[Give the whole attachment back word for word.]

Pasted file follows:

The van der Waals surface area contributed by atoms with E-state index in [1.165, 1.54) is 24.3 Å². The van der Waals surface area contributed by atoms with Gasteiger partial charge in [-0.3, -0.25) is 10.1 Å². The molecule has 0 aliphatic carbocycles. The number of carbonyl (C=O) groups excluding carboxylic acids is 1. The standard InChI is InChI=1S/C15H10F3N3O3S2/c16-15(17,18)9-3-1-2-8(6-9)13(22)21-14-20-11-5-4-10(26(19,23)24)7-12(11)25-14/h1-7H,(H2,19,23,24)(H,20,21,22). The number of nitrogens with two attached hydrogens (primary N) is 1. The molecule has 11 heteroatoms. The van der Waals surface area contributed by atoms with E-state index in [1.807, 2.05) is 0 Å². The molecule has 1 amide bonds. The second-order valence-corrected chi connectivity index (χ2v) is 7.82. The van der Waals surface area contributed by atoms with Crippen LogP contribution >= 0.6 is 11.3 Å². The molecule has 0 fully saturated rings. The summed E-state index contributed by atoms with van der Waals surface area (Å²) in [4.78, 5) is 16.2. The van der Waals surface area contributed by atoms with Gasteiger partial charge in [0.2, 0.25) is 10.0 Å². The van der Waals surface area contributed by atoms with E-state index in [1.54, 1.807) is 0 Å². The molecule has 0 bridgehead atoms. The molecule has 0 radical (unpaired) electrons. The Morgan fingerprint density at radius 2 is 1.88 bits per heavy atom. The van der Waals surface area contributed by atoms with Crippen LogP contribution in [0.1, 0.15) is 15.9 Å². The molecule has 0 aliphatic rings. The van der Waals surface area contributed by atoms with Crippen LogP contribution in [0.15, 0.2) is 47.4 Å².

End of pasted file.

The van der Waals surface area contributed by atoms with E-state index in [1.165, 1.54) is 24.3 Å². The van der Waals surface area contributed by atoms with Gasteiger partial charge in [-0.3, -0.25) is 10.1 Å². The molecule has 0 aliphatic carbocycles. The number of carbonyl (C=O) groups excluding carboxylic acids is 1. The standard InChI is InChI=1S/C15H10F3N3O3S2/c16-15(17,18)9-3-1-2-8(6-9)13(22)21-14-20-11-5-4-10(26(19,23)24)7-12(11)25-14/h1-7H,(H2,19,23,24)(H,20,21,22). The number of nitrogens with two attached hydrogens (primary N) is 1. The molecule has 11 heteroatoms. The van der Waals surface area contributed by atoms with E-state index in [1.807, 2.05) is 0 Å². The molecule has 1 amide bonds. The second-order valence-corrected chi connectivity index (χ2v) is 7.82. The van der Waals surface area contributed by atoms with Crippen LogP contribution >= 0.6 is 11.3 Å². The molecule has 0 fully saturated rings. The summed E-state index contributed by atoms with van der Waals surface area (Å²) in [4.78, 5) is 16.2. The van der Waals surface area contributed by atoms with Gasteiger partial charge in [0.2, 0.25) is 10.0 Å². The van der Waals surface area contributed by atoms with E-state index in [1.54, 1.807) is 0 Å². The molecule has 0 bridgehead atoms. The molecule has 0 radical (unpaired) electrons. The Morgan fingerprint density at radius 2 is 1.88 bits per heavy atom. The van der Waals surface area contributed by atoms with Crippen LogP contribution in [0.1, 0.15) is 15.9 Å². The molecule has 0 aliphatic rings. The van der Waals surface area contributed by atoms with Crippen LogP contribution in [0.15, 0.2) is 47.4 Å².